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- American college football coach
There are many ways to lose a football game. What Colorado State did on Friday night should not be one of them.
Colorado State, coached by Steve Addazio, was down two to Utah State with 44 seconds left in the fourth quarter. Starting at their own 15-yard line, the Rams managed to get all the way down the field in just 33 seconds, setting up a first-and-goal with 11 seconds left.
Here's what was supposed to happen next: The offense was supposed to stay on the field to spike the ball and stop the clock. Here's what happened instead: The "fast field goal" team (as Addazio later described them) for some reason rushed onto the field to set up for a field goal. You could almost feel the confusion coming from the Colorado State players on the field. Several members of the offense had to frantically run off the field as time started ticking down.
If Colorado State had made the field goal, you wouldn't be reading this right now. But they didn't, handing Utah State the win.
Instead of spiking it on first down and stopping the clock, Colorado State rushed their field goal unit onto the field.
With the clock running, they then missed the potential game-winning field goal. Utah State wins the game. pic.twitter.com/vw3sXclgDP
— CBS Sports Network (@CBSSportsNet) October 23, 2021
You know it's bad when one of the commentators says "you don't need to do this."
Coach blames players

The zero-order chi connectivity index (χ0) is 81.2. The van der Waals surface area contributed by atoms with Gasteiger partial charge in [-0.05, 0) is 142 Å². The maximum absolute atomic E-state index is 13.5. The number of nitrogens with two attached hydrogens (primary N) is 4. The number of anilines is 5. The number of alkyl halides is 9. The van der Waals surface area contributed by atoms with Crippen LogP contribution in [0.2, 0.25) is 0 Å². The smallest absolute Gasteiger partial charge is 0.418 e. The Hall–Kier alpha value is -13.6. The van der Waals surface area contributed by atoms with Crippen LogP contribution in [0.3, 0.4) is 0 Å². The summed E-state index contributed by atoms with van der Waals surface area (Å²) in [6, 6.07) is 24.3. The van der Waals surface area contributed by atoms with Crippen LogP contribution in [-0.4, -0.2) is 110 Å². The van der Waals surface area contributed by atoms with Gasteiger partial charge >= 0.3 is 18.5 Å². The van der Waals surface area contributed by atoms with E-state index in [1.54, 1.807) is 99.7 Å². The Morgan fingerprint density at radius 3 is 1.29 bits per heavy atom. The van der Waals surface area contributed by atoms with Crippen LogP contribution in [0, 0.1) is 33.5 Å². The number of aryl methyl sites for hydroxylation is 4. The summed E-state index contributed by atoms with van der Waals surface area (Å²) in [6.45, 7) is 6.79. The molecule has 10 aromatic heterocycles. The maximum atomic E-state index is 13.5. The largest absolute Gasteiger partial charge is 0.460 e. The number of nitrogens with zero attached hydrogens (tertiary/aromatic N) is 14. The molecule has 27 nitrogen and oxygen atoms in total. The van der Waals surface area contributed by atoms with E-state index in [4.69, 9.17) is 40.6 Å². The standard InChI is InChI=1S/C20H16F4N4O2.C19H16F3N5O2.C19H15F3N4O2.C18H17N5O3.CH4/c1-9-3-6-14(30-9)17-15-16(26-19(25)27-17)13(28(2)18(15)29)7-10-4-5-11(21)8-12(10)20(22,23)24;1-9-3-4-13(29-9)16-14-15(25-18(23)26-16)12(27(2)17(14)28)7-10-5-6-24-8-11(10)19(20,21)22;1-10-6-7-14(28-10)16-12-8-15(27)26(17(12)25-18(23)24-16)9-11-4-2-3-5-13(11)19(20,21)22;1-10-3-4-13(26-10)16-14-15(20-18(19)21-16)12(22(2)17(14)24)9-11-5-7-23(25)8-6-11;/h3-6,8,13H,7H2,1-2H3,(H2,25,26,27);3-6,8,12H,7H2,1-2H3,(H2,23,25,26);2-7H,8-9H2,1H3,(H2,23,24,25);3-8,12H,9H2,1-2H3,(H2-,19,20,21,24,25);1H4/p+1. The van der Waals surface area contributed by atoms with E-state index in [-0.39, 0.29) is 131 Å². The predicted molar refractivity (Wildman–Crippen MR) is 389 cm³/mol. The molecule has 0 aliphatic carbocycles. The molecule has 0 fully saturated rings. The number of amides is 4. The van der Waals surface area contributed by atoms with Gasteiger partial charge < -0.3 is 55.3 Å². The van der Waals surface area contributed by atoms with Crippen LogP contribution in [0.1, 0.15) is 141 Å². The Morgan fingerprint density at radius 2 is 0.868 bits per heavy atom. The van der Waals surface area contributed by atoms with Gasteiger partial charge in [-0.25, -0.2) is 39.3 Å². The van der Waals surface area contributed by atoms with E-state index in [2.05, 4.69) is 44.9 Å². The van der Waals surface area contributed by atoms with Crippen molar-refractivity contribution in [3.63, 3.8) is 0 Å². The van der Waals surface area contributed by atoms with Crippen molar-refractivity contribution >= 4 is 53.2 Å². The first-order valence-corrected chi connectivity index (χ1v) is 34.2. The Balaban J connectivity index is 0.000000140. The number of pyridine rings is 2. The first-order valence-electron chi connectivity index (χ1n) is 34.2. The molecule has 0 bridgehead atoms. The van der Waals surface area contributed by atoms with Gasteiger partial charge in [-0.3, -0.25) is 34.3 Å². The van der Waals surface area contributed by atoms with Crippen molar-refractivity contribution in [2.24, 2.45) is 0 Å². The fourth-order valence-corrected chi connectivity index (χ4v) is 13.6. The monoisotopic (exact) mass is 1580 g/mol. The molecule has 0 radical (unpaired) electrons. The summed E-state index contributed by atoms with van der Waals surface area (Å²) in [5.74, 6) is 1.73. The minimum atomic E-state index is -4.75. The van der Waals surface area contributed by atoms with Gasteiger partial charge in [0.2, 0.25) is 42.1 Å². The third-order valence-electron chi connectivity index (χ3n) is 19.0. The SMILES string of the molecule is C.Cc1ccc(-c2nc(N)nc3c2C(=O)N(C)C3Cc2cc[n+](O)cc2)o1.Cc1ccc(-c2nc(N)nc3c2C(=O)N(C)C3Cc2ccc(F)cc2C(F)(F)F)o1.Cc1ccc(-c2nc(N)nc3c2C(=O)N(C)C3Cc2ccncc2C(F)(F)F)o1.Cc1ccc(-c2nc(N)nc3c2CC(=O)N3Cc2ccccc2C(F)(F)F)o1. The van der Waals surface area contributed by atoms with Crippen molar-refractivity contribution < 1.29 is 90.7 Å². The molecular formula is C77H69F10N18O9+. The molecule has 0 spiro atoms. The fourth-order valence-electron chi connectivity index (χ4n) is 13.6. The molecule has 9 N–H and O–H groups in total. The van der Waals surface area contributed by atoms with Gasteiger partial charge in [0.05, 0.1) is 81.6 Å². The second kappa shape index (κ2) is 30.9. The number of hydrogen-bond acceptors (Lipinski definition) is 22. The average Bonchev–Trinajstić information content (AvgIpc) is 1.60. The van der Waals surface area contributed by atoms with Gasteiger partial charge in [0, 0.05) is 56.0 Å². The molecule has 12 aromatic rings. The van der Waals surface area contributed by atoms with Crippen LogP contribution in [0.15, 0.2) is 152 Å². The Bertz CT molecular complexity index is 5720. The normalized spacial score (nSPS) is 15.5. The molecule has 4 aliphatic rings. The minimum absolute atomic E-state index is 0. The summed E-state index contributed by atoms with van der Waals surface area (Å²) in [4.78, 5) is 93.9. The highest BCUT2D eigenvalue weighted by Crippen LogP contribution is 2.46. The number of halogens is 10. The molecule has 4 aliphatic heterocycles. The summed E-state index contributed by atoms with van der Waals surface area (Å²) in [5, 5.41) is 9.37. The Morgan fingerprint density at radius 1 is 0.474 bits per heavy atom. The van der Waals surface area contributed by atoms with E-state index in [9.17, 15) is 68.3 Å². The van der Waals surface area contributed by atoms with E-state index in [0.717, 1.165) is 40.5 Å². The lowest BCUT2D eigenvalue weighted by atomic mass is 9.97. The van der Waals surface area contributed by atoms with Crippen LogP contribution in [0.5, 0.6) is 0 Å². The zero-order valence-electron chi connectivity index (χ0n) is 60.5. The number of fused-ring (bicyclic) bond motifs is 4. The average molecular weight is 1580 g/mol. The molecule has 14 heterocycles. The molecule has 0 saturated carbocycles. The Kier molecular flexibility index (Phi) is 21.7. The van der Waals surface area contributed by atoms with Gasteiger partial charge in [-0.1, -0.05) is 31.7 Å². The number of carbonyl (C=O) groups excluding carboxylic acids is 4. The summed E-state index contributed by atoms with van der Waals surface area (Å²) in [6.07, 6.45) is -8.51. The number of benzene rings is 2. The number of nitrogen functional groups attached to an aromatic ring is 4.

Addazio had an explanation for what happened during that chaotic final play. According to him, the players acted on their own and did things he didn't tell them to do.
"So, we had fast field goal ready down by where the ball was and the guys took off on the field, the fast field goal team," Addazio said via Kevin Lytle of the Fort Collins Coloradoan. "They weren’t sent, but they went and it created that confusion at the end, which is just a shame. We really got set up, it wasn’t like we weren’t set up to kick the field goal. We were set up to kick the field goal, we just didn’t strike it. That’s what happened at the end there. No one sent them in, but they took off on the field."
While Addazio first blamed the players, he eventually took some responsibility for what happened.
"Yeah, I would say to you that they got caught up in the emotion of the game and took off on the field. I'm telling you that's what I think, I can't tell you for sure because obviously I'm like, 'Who sent them on?" and no one sent them on. So, it just happened, which means it's my responsibility because that can't happen but it did happen. So, I'll take responsibility for that. Having said that, we were perfectly set up, ready to kick the field goal. So, um, I don't believe that had any impact on that field goal whatsoever."
Another Addazio game ended with baffling confusion
Addazio's decision to blame the players first would be slightly more understandable if something like this had never happened before in his entire career. Except it absolutely has.
The mistake in the Colorado State/Utah State game might not even be Steve Addazio’s worst clock mismanagement of his head coaching career.
Wake Forest at Boston College was just as bad back in 2015 pic.twitter.com/beRzu1POAi
— Ben Cary (@Ben_Cary_) October 23, 2021
Six years ago, Addazio's Boston College team lost to Wake Forest due to more last-second confusion. Down 3-0 (yikes), the Eagles were unable to get the touchdown with the clock running out in the fourth quarter. Out of timeouts, they had to get back to the line of scrimmage to stop the clock so they could either tie it with a field goal or go for the touchdown and the outright win.
Instead, the BC players continued to wrestle with Wake Forest as the clock ticked down, down, and down some more. They finally started lining up with five seconds left, but couldn't stop the clock before time ran out.
Different players were involved, but the end of that game had the same chaotic, frenetic, "oh god what are we supposed to be doing" vibe as Friday night's wild ending. The common factor is Addazio, who may want to reconsider the leadership strategy of blaming his players first.